Practical Typography

I’ve always had a passing interest in typography as I was curious how some books, reports etc were much easier to read and assimilate than others mainly through the way they were visually presented. Because of this, typography’s a very relevant topic for writers as well as designers.

I’m a member of a local book club and last year we ended up reading Sex and Stravinsky by Barbara Trapido (Bloomsbury Press, 2010) – in case you’re interested, it got a 6 out of 10 rating!

However at the back of the book it had something I’d never seen before, a page entitled ‘A Note on the Type’:

The text in this book is set in Baskerville, and is named after John Baskerville of Birmingham (1706-1775). The original punches cut by him still survive. His widow sold them to Beaumarchais, from where they passed through several French foundries to Deberney & Peignot in Paris, before finding their way to Cambridge University Press.

It then goes on to describe details of the type.

I so liked the font (that I’d not heard of before), it’s now my default for all the notes and writing I do (mainly in Scrivener), I find it really easy on the eye.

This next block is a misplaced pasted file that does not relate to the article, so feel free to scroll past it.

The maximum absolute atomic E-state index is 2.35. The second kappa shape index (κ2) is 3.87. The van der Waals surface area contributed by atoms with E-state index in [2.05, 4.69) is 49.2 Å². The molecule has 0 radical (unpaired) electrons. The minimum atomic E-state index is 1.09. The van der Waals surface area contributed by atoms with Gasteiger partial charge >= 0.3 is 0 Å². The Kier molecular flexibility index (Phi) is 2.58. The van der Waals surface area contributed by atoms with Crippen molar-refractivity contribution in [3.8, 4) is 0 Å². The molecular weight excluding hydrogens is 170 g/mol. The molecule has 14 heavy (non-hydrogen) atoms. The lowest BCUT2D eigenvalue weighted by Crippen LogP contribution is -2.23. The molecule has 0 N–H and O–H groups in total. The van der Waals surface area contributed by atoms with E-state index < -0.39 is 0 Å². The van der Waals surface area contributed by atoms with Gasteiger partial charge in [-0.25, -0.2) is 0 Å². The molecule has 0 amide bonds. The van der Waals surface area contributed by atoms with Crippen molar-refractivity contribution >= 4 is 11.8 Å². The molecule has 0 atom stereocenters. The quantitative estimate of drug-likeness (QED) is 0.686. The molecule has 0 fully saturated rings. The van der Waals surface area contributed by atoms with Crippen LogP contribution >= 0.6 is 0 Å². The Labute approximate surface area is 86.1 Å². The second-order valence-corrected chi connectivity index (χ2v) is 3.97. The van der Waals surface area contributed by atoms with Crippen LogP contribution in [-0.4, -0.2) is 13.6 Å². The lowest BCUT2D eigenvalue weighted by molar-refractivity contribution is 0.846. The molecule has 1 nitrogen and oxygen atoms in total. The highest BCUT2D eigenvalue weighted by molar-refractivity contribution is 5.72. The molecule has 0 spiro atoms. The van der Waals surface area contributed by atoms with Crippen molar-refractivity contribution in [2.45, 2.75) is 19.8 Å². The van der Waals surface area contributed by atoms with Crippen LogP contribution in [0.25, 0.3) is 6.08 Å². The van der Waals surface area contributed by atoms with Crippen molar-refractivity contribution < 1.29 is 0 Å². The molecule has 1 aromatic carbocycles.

Related to this, I recently came across a very clear site that goes through all of the key factors: Practical Typography:

This is a bold claim, but I stand be­hind it: if you learn and fol­low these five ty­pog­ra­phy rules, you will be a bet­ter ty­pog­ra­ph­er than 95% of pro­fes­sion­al writ­ers and 70% of pro­fes­sion­al de­sign­ers. (The rest of this book will raise you to the 99th per­centile in both categories.)

All it takes is ten min­utes—five min­utes to read these rules once, then five min­utes to read them again.

The section on Sample Documents is especially enlightening.

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